Nearly a year into operations, the TransCarioca BRT in Rio de Janeiro has become an important link in the city’s transit network and is bringing increased mobility and opportunity to city residents. Nonetheless, the system has room for improvements. In a recently released report, ITDP Brazil conducted rider surveys to determine who is using the system, and what its impacts are on the city.
In a survey of 1,005 users conducted in December 2014, ITDP found that TransCarioca is delivering significant benefits to thousands of riders, improving perceived quality of service and reducing travel times, emissions, and costs – even as some aspects of performance still need to be addressed to improve perceptions of overcrowding and integration with feeder lines.
According to the survey, 66% of respondents reported having a better perception of the BRT, compared to their previous trip mode. Those with lower perception generally attributed it to a poor feeder bus system and overcrowding on the system. Still, 77% approved of the bus interior experience, and the vast majority felt an increase in safety and security.
Encouragingly, 90% of respondents reported that their travel expenses decreased or stayed the same. This is especially important for the 64% of respondents who reported incomes below twice the minimum wage. The majority of trips taken (68%) were reported to be journeys to or from work, underscoring the importance of the system for employment opportunities for lower educated and lower income riders.
Users have seen an average 35% reduction in travel times. Even users who switched from cars, though just 4% of riders, reported an average time savings of 10%. This demonstrating that the system has benefits for all types of Rio residents, and has the potential to draw more riders out of cars, as services improve. 40% of users reported lower waiting times, although results were uneven. More than 26% still spend more than 10 minutes waiting.
The system is providing environmental and air quality benefits to the city, as well. Results from the TEEMP model show the BRT reducing emissions of C02 by 65,500 tons annually, or 1.3% reduction in transport related emissions in the city. The emissions also reduces 1.2 tons of particulate matter annually, key to improving air quality along the corridor.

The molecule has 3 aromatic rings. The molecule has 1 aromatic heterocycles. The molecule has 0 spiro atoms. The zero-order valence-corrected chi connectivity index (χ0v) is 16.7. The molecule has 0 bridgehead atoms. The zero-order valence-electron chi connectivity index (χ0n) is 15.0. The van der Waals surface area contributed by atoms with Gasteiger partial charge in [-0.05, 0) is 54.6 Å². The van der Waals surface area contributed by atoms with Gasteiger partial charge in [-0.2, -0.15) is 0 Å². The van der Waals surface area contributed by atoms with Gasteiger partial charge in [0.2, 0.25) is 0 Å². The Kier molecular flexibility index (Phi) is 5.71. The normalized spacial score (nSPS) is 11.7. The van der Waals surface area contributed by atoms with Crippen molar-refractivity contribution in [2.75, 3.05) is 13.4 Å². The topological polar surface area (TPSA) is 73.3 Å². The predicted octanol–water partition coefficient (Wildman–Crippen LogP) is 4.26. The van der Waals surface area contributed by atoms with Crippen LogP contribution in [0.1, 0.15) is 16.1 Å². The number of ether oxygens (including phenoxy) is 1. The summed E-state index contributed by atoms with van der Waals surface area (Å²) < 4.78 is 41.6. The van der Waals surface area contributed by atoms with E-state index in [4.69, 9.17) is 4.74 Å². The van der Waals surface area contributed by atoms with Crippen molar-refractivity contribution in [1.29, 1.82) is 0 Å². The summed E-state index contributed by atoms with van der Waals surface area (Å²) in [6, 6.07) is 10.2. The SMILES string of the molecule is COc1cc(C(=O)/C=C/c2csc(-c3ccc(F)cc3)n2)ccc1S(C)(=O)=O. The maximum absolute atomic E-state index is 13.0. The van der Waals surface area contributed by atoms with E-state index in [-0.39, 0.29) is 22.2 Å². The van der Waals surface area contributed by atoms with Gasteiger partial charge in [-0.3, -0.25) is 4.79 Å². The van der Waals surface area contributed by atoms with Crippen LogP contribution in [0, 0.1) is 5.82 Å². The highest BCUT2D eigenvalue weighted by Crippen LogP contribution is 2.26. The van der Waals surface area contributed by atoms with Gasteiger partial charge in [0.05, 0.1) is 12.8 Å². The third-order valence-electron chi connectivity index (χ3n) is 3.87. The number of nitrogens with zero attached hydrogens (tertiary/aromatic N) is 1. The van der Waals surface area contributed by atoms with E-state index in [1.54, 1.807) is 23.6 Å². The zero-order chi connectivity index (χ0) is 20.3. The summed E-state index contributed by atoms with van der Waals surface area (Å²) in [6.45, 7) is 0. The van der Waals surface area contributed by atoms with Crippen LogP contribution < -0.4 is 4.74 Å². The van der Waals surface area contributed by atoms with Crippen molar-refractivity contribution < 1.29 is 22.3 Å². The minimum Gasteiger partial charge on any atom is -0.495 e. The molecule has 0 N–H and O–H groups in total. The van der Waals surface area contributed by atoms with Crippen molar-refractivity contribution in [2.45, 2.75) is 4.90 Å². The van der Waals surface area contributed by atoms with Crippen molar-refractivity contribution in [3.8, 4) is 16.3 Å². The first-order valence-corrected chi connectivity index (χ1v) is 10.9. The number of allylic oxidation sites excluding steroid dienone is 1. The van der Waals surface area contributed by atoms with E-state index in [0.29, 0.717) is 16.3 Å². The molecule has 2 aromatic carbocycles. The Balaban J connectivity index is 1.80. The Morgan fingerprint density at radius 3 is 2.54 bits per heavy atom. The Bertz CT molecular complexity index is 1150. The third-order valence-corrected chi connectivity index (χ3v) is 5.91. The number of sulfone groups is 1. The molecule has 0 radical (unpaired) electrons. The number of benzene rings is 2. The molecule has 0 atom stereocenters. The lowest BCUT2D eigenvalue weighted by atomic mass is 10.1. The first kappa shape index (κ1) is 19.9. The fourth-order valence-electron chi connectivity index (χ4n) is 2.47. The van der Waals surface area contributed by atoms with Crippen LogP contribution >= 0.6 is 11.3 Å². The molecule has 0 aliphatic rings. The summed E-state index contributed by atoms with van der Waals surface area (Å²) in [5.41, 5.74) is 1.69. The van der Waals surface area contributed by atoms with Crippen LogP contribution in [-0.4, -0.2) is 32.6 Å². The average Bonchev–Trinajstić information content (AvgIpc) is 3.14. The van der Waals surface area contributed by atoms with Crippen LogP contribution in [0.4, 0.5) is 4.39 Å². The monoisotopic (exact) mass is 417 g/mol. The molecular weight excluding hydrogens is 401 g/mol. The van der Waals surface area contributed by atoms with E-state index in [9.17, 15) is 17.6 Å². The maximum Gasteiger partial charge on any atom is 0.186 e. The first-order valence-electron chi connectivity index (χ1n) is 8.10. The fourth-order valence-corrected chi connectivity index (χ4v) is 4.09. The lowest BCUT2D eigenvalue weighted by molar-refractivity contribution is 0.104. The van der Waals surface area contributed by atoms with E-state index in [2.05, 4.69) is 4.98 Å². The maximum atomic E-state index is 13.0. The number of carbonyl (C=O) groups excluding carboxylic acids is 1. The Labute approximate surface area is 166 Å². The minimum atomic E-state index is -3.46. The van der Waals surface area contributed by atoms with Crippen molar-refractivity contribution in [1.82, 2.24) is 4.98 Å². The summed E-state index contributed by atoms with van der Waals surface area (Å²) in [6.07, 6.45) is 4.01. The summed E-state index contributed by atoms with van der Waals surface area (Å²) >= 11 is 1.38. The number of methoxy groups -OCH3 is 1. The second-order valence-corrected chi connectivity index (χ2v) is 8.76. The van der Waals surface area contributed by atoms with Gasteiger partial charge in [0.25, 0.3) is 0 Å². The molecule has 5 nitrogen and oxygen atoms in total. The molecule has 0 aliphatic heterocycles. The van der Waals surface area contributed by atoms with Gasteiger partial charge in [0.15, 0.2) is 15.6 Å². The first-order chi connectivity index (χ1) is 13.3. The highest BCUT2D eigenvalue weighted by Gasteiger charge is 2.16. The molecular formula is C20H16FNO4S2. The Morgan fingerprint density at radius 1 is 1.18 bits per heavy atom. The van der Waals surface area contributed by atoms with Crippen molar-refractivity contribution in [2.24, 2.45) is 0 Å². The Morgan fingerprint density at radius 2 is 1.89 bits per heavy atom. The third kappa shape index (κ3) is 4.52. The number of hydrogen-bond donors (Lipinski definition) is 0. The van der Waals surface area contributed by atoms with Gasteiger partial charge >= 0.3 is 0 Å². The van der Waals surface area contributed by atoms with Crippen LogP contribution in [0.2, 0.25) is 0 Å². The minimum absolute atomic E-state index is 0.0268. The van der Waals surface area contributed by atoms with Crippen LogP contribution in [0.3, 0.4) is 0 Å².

Nonetheless, the survey revealed several performance issues with the system that must be addressed to improve service. Many of those surveyed (44%) had a negative perception of the capacity of buses, reflecting overcrowding on the system. In addition 25% of respondents negatively assessed the service provided by the feeder lines of the system, mainly citing the low frequency of buses and overcrowding.
Other issues identified by the survey included a low rate of transfers to other modes of transit, including subway connections (in part due to a lack of fare integration), or cycling (less than 1% of riders used a bicycle to access the corridor). Finally, though projections placed ridership numbers at 320,000 daily riders, the system currently operates at 200,000 passengers per day.
In response to the survey, ITDP Brazil developed a series of recommendations for improving the system’s operations.
- Improve the frequency of buses for both the truck and feeder lines to meet the demand and reduce overcrowding
- Improve the system integration with active transportation modes (walking and cycling), to reduce the impacts caused by motorized connections to the corridor
- Promote fare integration with the subway system to contribute to the access to the city
- Adopt Transit-oriented Development projects surrounding the corridor to create attractive walking environments and reduce car dependency
The second of four planned BRT corridors to open, TransCarioca earned a Gold Standard rating based on the system’s high quality design. The corridor is not only an mobility solution for the areas directly serviced by the system, but contributes to a stronger urban form and creates a more fair and balanced city in both social and environmental terms.
To read the full report, in Portuguese, click here.